2012 Five Geese Grenache Shiraz ($26)

This was my bargain wine pick of the group.  So much depth and character for the price.  The redness and peat character of the Blewitt Springs Grenache mixed with the strength of McLaren Vale Shiraz.  I know Grenache is a hard sell but if you try this wine you will wonder the same.

2011 La Curio Reserve Grenache ($28)

Adam has access to old dry grown bush vine Grenache and makes this special fruit sing with all the love that he can muster.  This wine is consistently one of the best expressions of McLaren Vale Grenache and another must try.

2013 Vigna Bottin Vermentino

Just bottled and a sneak peak.  Straight away it stood out.  A white wine showing such character in McLaren Vale!!!!!  This wine won a number of trophies in the McLaren Vale show (held the week after this tasting).  The wine showed so much with floral rose water notes with minerality mixed with a lemon acid length.  Again I find this variety interesting with an almost salty flavour – just so different.  This was by far the best wine of this variety I have tasted.

2010 Rusty Mutt Shiraz ($25.50)

Rusty Mutt and the Vale Cru

I have previously reviewed this wine and it is again a highlight.  With many wines showing masculine depth this expression of the Shiraz is more feminine depth.  The wine has a softness but complexity that belies this softness.  James Halliday has rated this a 94/100 and I can see why.  Well done Scott.

Last time I wrote for you I discussed the preliminaries and blending of the first Lonely Grape wines – check it out here.

This time I will be discussing the bottling process.  I had heard about bottling but I had not previously seen what happens.  I will not bore you with the details of finding the correct bottling line but in this case it was crucial the bottling line could handle small runs – in my case I was looking to bottle 600 L of Shiraz and 300 L of Cabernet.  Even thought it seemed like a lot of wine for me, in the world of wine bottling these volumes are minuscule.  One of the issues I had was that when bottling there are wine losses – you nearly had to pick me up off the floor when I was told to expect at least 50 L of wine from each bottling.  With such small bottling runs this type of loss was unacceptable.  Anyway after finding the preferred bottling line (who were confident of less than 5 litres of wine losses) and organising the wine delivery the day finally arrived.  I will admit I was more than a little excited and nervous over how it would all go.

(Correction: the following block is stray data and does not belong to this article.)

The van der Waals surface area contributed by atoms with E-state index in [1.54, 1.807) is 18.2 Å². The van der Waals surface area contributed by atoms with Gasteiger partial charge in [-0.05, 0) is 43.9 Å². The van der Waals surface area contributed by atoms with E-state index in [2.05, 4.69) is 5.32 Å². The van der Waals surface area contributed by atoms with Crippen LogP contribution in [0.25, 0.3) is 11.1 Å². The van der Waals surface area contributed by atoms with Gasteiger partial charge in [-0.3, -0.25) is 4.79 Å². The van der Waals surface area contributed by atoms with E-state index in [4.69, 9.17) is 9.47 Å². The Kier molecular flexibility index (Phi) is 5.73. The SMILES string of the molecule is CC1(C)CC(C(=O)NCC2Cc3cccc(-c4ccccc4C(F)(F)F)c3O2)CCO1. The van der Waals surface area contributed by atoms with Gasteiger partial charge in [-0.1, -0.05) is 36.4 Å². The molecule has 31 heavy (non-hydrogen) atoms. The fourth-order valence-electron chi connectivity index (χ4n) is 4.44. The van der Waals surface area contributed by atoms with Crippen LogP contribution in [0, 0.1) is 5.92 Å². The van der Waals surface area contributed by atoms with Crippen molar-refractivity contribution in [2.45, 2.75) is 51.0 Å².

When I got there I saw machinery that was fascinating – well for me anyway.

First step (after placing the bottles on the line) was the bottles got cleaned.  I was expecting water cleaning but in this case it was compressed air.  I was told the idea for the use of compressed air was so there were no issues with water mixing with the wine and thus any resulting dilution.

Air Washing Bottles

Then the bottles get filled.

Bottle Filling

In this case a screw cap (Stelvin Closure) is added and fixed.

Securing the Screw Cap

Off to the packaging section.

Packaging

The cartons are placed onto a palate and plastic wrapped to ensure the cases do not fall in transit.

Palate Packing

One very happy customer.  By the way the bottling line was at Wine Bottling Solutions in Lonsdale.

Happy Customer

 

 


Free Blog Notification Subscription